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J Korean Soc Ther Radiol Oncol. 2011 Jun;29(2):71-82. Korean. Original Article.
Park H , Chang SK , Kim J , Lee BM , Ko SY , Kim SJ , Shin HS .
Department of Radiation Oncology, CHA Bundang Medical Center, CHA University, Seongnam, Korea. shin029@chamc.co.kr
Abstract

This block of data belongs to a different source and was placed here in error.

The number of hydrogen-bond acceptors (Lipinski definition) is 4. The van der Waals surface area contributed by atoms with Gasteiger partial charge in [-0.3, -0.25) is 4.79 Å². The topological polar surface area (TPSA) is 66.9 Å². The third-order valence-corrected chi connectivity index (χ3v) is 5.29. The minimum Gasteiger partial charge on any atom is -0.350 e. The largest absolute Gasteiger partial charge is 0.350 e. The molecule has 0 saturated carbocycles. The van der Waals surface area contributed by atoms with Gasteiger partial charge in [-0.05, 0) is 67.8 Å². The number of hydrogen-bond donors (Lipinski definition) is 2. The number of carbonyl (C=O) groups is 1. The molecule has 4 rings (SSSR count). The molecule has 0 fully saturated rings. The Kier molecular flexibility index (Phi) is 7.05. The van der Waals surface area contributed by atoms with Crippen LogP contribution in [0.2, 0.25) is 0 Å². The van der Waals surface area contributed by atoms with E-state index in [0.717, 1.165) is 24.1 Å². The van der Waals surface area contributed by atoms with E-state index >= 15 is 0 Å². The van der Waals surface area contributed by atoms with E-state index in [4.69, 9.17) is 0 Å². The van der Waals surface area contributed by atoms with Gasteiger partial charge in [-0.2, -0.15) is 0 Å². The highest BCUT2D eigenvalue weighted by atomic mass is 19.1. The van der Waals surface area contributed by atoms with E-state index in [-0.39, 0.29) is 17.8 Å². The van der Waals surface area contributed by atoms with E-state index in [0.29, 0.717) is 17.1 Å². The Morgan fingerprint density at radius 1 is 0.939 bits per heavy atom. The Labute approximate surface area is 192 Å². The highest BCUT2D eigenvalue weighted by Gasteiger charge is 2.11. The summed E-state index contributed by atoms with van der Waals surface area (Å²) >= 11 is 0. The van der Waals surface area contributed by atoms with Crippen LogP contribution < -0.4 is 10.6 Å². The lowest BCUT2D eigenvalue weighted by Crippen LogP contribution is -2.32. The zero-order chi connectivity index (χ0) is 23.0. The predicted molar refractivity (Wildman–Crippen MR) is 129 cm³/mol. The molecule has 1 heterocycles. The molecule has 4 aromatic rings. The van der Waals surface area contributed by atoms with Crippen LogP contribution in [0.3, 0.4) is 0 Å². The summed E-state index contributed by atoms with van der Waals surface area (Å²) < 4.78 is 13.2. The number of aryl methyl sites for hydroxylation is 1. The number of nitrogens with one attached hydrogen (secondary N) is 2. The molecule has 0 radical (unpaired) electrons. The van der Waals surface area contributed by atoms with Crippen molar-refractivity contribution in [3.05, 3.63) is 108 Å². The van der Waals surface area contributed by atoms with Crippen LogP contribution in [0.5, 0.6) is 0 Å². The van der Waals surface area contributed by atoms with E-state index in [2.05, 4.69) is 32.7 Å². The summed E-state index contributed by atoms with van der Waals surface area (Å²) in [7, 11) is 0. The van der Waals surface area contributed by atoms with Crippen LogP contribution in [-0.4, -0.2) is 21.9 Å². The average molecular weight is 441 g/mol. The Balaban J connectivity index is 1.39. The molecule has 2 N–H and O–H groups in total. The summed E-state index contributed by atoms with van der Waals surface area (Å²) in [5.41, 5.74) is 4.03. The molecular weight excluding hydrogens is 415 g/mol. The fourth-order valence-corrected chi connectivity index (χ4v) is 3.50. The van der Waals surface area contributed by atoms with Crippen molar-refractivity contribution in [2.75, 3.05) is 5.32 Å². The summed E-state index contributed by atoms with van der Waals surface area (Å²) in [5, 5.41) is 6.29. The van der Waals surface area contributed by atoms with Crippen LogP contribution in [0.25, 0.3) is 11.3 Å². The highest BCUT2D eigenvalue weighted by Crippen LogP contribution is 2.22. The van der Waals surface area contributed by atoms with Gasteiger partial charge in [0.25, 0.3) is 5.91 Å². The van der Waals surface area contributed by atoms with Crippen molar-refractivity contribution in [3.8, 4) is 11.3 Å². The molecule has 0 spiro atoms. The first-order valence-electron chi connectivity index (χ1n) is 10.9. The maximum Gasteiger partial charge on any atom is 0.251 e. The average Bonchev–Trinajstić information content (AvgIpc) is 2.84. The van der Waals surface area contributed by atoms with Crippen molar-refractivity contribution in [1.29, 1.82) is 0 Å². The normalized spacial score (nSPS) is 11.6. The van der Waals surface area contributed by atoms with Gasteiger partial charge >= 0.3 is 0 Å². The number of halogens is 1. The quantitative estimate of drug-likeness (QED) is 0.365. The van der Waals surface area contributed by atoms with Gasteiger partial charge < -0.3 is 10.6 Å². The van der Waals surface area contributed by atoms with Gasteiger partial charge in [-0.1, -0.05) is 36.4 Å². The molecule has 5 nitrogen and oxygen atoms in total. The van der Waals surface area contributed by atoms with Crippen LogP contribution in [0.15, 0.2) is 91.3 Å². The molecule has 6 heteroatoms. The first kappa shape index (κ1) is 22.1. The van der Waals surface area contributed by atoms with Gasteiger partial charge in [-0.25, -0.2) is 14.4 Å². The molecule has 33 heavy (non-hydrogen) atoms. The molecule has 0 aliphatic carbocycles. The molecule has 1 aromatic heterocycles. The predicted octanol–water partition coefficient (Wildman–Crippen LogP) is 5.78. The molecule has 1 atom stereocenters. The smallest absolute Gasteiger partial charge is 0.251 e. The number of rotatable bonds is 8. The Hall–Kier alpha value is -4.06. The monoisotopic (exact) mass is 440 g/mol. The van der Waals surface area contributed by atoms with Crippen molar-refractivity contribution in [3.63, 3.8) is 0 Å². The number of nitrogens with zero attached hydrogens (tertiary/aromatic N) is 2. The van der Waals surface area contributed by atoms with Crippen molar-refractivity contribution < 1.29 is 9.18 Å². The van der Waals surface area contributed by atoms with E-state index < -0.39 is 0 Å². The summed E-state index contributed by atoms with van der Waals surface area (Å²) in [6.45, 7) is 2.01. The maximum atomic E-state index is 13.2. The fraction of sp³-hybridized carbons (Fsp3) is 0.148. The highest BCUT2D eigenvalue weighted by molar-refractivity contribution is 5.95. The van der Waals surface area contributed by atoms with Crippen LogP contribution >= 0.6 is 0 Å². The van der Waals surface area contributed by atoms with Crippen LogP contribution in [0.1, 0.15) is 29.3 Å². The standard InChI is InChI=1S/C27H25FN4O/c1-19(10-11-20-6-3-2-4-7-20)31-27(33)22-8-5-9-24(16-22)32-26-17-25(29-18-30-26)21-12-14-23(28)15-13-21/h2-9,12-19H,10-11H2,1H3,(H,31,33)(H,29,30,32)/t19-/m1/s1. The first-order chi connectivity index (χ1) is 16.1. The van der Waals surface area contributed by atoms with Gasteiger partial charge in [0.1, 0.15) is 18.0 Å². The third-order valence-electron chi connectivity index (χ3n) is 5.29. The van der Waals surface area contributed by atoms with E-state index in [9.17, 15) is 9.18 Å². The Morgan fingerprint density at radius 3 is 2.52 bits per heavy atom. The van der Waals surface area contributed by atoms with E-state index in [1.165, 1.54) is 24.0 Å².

PURPOSE: To evaluate the biochemical control rate and the rate of side effects after performing permanent brachytherapy of localized prostate cancer. MATERIALS AND METHODS: 67 patients with localized prostate cancer were treated with brachytherapy between April 2007 and December 2008. Of these, 43 patients who were followed up and did not receive external radiotherapy were evaluated for the change in prostate specific antigen (PSA) level and the occurrence of side effects. In total, 18 patients were classified as low risk, 19 patients as intermediate risk, and 6 patients as high risk. The prescription dose was 145 Gy. RESULTS: A PSA increase greater than 2 ng/mL occurred in 2 patients (4.7%). Radiation Therapy Oncology Group (RTOG) grade 1 and 2 acute urologic complications (UC) occurred in 40 and 3 patients, respectively. Further, 5 patients had RTOG grade 1 acute rectal complication (RC). The numbers of RTOG grade 1, 2, and 3 chronic UC were 1, 4, and 1, respectively. The numbers of RTOG grade 1, 2, and 4 chronic RC were 5, 10, and 3, respectively. The statistically significant risk factors (RF) of acute RC were the minimal dose in the most irradiated 0.1 cc volume (D0.1CC, p=0.041) and absolute volume receiving 150% of the prescribed dose (V150cc, p=0.038) in the entire rectum (ER). The percentage (V100%, p=0.019) and absolute volume (V100cc, p=0.047) in the involved rectum (IR) were also statistically significant. The RF of chronic RC were V100% (p=0.011) in the ER and the D0.1cc (p=0.049), V100cc (p=0.023) in the IR. The number of used seeds were related with acute UC (p=0.028). CONCLUSION: Permanent brachytherpy of localized prostate cancer showed a favorable short term biochemical control rate. As such, selective intermediate and high risk patients can be managed with permanent brachytherapy. The effort to reduce rectal complication is also necessary.

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